an air deflector means mounted on said vehicle forwardly of said front end portion for deflecting air around the sides of said front end portion, over said roof portion of said front end portion, and below the lower forward end of said cab,
said air deflector means comprising a cone means having a leading portion which is spaced substantially forwardly of said front end portion, said cone means including an upper central wall extending upwardly and rearwardly from said leading portion; first and second upper wall portions extending laterally and rearwardly from opposite sides of said leading portion; first and second lower wall portions extending laterally and rearwardly from opposite sides of said leading portion; a first intermediate wall portion between said first upper and lower wall portions extending laterally and rearwardly from said leading portion; a second intermediate wall portion between said second upper and lower wall portions extending laterally and rearwardly from said leading portion; and a lower central wall extending downwardly and rearwardly from said leading portion between said lower wall portions,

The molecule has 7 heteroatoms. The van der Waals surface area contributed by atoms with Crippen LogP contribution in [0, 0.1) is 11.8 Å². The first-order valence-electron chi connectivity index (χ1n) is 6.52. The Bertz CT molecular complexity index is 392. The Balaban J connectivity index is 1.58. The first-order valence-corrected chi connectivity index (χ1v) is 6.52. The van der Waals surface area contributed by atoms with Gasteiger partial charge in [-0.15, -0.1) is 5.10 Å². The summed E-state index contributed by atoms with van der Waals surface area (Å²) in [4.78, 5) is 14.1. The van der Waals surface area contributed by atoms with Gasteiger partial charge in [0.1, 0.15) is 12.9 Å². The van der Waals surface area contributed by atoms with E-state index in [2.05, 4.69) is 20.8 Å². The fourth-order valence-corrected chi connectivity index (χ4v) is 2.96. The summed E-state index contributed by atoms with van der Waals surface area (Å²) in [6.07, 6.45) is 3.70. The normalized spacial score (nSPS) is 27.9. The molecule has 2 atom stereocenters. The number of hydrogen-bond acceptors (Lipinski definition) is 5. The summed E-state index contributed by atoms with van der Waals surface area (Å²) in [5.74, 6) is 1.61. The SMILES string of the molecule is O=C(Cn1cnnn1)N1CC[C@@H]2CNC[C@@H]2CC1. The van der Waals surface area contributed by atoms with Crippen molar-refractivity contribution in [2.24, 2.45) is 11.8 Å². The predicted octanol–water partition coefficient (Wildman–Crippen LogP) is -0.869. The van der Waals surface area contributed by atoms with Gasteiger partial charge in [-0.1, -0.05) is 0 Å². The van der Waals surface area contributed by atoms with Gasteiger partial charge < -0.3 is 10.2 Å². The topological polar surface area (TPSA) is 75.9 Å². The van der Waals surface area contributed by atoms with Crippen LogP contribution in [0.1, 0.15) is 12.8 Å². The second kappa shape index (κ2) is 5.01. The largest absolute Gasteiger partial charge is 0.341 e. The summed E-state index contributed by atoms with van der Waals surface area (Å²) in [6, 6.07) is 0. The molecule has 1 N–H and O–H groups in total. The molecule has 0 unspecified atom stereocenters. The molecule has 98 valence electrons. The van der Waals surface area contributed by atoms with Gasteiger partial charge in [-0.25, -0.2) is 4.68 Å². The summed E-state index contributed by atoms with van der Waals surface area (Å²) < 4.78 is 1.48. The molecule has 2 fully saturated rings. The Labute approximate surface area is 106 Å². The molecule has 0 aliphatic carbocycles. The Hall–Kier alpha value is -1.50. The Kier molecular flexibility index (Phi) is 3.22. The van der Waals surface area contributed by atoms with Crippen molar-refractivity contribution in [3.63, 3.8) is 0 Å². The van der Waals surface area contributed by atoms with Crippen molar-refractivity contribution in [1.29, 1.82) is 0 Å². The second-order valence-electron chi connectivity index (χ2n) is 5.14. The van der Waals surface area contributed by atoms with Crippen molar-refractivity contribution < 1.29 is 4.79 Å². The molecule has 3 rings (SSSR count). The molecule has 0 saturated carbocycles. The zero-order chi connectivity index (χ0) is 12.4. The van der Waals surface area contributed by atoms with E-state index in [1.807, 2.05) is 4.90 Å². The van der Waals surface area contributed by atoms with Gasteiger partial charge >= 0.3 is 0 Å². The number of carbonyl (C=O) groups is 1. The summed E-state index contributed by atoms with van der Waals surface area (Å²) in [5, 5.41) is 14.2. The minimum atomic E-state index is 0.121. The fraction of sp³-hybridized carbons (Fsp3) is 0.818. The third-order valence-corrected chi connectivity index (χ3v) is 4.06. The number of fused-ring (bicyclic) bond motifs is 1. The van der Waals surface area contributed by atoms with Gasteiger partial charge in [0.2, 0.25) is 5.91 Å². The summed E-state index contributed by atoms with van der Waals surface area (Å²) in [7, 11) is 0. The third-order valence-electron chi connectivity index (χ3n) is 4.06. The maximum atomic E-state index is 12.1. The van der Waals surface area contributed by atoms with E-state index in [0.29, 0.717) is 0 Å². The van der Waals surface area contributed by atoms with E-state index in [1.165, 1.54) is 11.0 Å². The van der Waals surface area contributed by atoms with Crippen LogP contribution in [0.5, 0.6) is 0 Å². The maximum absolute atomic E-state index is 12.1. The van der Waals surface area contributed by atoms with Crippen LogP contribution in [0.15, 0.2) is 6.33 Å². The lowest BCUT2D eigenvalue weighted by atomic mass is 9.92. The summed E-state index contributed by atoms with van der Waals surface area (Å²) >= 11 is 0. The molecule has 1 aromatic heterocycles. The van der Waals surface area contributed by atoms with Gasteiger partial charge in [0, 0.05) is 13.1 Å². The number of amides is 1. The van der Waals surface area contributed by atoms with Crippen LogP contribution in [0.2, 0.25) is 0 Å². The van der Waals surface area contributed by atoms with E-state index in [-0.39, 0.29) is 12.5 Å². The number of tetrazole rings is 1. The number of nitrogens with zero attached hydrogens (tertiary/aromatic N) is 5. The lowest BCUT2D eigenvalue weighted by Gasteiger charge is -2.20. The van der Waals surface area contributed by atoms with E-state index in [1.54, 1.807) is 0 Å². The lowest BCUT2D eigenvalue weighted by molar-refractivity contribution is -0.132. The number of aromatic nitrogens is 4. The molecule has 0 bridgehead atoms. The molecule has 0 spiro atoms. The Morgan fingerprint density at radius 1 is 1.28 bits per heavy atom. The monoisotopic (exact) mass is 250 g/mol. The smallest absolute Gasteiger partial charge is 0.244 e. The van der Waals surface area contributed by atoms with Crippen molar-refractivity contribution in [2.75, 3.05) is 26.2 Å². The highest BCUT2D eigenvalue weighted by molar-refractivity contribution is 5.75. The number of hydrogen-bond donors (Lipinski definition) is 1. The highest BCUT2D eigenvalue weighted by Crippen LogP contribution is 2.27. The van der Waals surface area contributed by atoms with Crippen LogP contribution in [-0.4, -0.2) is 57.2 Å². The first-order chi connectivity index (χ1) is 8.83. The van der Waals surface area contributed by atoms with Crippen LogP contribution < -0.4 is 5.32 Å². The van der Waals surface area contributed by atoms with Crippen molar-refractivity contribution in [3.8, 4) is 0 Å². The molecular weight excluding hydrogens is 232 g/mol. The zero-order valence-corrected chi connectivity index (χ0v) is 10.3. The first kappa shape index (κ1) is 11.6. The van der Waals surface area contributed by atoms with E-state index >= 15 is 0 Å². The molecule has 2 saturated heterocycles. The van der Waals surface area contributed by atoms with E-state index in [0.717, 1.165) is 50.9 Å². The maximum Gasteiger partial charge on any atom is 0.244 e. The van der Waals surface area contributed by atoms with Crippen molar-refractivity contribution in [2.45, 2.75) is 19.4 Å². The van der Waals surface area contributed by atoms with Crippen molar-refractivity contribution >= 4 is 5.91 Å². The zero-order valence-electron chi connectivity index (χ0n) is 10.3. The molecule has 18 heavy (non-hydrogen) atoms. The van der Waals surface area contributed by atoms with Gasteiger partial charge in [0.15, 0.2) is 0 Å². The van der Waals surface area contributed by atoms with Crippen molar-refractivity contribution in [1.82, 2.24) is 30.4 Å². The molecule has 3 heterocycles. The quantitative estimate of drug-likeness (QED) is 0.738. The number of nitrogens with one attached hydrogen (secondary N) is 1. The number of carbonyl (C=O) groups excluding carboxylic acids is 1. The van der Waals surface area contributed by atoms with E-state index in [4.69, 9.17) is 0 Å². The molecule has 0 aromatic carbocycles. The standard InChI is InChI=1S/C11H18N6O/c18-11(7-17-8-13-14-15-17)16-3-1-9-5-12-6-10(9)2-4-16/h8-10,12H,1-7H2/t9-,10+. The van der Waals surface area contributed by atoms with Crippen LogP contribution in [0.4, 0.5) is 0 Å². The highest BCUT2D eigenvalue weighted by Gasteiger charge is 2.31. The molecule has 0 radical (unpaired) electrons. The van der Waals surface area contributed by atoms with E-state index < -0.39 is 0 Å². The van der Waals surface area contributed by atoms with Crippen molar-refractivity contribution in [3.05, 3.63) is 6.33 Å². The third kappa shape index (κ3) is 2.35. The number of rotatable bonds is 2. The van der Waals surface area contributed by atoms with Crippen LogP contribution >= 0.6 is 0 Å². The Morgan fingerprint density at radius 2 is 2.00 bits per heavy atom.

said lower central wall having an opening formed therein positioned forwardly of said radiator grill means,
said opening being positioned forwardly of said bumper and being sufficiently large enough to permit a person to stand upon the ground or other supporting surface forwardly of said bumper and to enter said opening to service the vehicle.
Description
BACKGROUND OF THE INVENTION

This is a continuation-in-part application of application Ser. No. 927,469 filed July 24, 1978.

The trucking and recreational vehicle industry has not been overly concerned with the problem of fuel economy until recently when the critical nature of the supply of fuel was brought to their attention by the increased costs for a diminishing supply.

At high speeds, a non-aerodynamical designed cab of a tractor used by the truckers or a blunt nosed recreational vehicle could use alomost 50% of its fuel to overcome air resistance. Unfortunately, a premium is placed on cargo and most truckers operate at substantially the legal length. Many truckers are considering the elimination of the sleeper cab and replacing drivers every eight hours. These remedies however do not reduce fuel requirements but they do increase the weight carried for a certain amount of fuel consumption.

The trucking industry has learned that by redesigning the cab to reduce air resistance, they can possibly reduce fuel consumption as much as 25%. The cost of replacing all cabs would be prohibitive, but a nose cone could present real savings.